Indianapolis 500 traditions: Milk chug, kissing bricks, winner’s wreath, Borg Warner trophy

The 2024 Indy 500 takes place this Sunday, May 26 at the renowned Indianapolis Motor Speedway located in the Hoosier state. Live coverage begins on NBC and Peacock at 11:00 AM ET. The 500-mile thriller entices those with a need for speed, but the race—which will be contested for the 108th time on Sunday—is rooted in so much history. See below for everything you need to know about the traditions of the Indy 500 as well as additional information on how to watch and live stream the event.

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What flowers are in the Indy 500 Winner’s Wreath?

The Winner's Wreath has been a part of the Indy 500 since 1960. As a tribute to the number of drivers in the race, the winner's wreath includes 33 ivory-colored orchids. The wreath also contains red, white, and blue ribbons and 33 mini-checkered flags.

IndyCar: Indianapolis 500 Winner
IndyCar: Indianapolis 500 Winner

Who makes the Indy 500 Winner’s Wreath?

Julie Vance, a full-service florist and native of Yorktown, Indiana, has been making the winner's wreath since 1992. Vance makes a wreath for the winner's circle and one for the winner's photoshoot which takes place the day after the race. The 2024 Indy 500 marks the 33 consecutive year that Vance will be making a wreath for the Victory Circle and she appreciates the impact of her craft.

“I was a little bit young to understand,” Vance said this spring, “but as I've gotten older it's probably the most outstanding thing I can imagine, especially being a florist, because the wreath is the most photographed flower arrangement in the world.

How did the Indy 500 milk tradition begin?

In 1933, after earning his second Indy 500 win, Louis Meyer requested a glass of buttermilk—a drink he often had as a refresher on hot days. In 1936, Meyer claimed his third Indy 500 title and this time, he was photographed with a glass of buttermilk in one hand and holding three fingers up on the other. The photo appeared in the paper the following day, catching the attention of a dairy industry executive who requested that milk would be available to the winner each year. It took some time for the tradition to stick. From 1947-1955, the winner received water in a silver cup, normally presented by track president and three-time Indy 500 winner Wilbur Shaw, with the words ‘Water from Wilbur’ engraved on the cup.

In 1956, the dairy industry posted a $400 bonus to the winner if they chose to drink milk in Victory Circle. And while the Shaw cup did remain for a few more years, milk has been part of the Indy 500 tradition ever since. Today, winners receive a $10,000 bonus from the American Dairy Association of Indiana.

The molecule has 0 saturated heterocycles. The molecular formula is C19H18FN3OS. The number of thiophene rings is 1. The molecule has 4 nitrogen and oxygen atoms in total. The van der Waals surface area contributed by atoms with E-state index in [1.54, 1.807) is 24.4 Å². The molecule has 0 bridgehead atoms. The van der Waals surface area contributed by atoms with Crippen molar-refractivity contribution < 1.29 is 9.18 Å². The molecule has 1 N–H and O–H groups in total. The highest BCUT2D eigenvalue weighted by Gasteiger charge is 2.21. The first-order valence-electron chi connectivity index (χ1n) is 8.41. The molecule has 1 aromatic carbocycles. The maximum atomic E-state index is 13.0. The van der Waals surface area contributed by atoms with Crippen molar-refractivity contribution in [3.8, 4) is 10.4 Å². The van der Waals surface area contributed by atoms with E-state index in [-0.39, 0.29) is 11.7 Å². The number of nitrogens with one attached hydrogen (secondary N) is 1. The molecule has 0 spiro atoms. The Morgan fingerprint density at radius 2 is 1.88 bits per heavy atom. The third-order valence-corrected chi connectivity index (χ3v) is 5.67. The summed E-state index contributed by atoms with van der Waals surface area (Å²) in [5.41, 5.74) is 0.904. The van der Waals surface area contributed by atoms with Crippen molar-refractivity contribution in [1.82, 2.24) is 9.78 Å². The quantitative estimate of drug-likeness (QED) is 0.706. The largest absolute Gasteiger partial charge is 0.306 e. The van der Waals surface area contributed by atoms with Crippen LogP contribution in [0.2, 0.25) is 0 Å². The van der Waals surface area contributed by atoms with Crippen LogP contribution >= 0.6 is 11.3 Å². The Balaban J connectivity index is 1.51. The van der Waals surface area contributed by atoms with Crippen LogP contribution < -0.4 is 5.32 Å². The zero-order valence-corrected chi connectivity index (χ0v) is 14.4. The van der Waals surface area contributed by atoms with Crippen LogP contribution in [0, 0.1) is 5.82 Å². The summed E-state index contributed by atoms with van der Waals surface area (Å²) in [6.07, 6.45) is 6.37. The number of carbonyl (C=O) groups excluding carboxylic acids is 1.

Indianapolis 500
Indianapolis 500

Do you have to drink milk?

While drivers do have the choice, fans take the milk tradition very seriously. In 1993, driver and successful orange grove owner Emerson Fittipaldi wanted to promote the citrus industry and drank a bottle of orange juice after his second Indy 500 win. Fittipaldi was booed by fans, even after taking a sip of milk in an attempt to appease them. The decision tarnished his image for a period of time, and even got him booed at other IndyCar races.

What if the Indy 500 winner is lactose intolerant?

Every year, each driver is polled before the race to see what type of milk (whole, 2%, or fat-free) they would like if they were to win the event. Flavors are not allowed, but drivers can request lactose-free milk if they have an intolerance.

Who delivers the Indy 500 milk?

There are two designated milk people—dairy farmers voted in from the American Dairy Association of Indiana’s board with a two-year term. The rookie milk person brings milk to the winning mechanic and owner, while the second-year milk person delivers the milk to the winner of the race. In previous years, the milk and milk people have been transported with a police escort or armored truck.

Why does the Indy 500 winner kiss bricks?

The tradition of kissing the bricks at the Indy 500 actually came from The Brickyard 400—Indianapolis Motor Speedway’s NASCAR Cup Series race. Dale Jarrett and crew chief Todd Parrott were the first to kiss the yard of bricks after winning the Brickyard 400 in 1996.

Indianapolis 500
Indianapolis 500

When did the Borg-Warner Trophy start?

The Borg-Warner Trophy has been the highly coveted keepsake of the Indy 500 since 1936. The 52-inch, 110-pound, sterling silver trophy is worth over $3.5 million. The trophy features the face of each winner sculpted onto a separate square that includes their name, winning year, and average race speed.

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How can I watch the 2024 Indy 500 on Peacock?

The 2024 Indy 500 will be live streaming on Peacock on May 26, with the race starting at 11am ET. Sign up here to watch all of our LIVE sports and events, including IndyCar racing.

Please note: The 108th Running of the Indianapolis 500 on May 26, 2024 is subject to territorial blackout restrictions. This means that Peacock subscribers located in the Indianapolis area may not have access to stream the May 26 race, its subject to the same blackout restrictions as the local NBC affiliate stations.

What devices does Peacock support?

You can enjoy Peacock on a variety of devices. View the full list of supported devices here.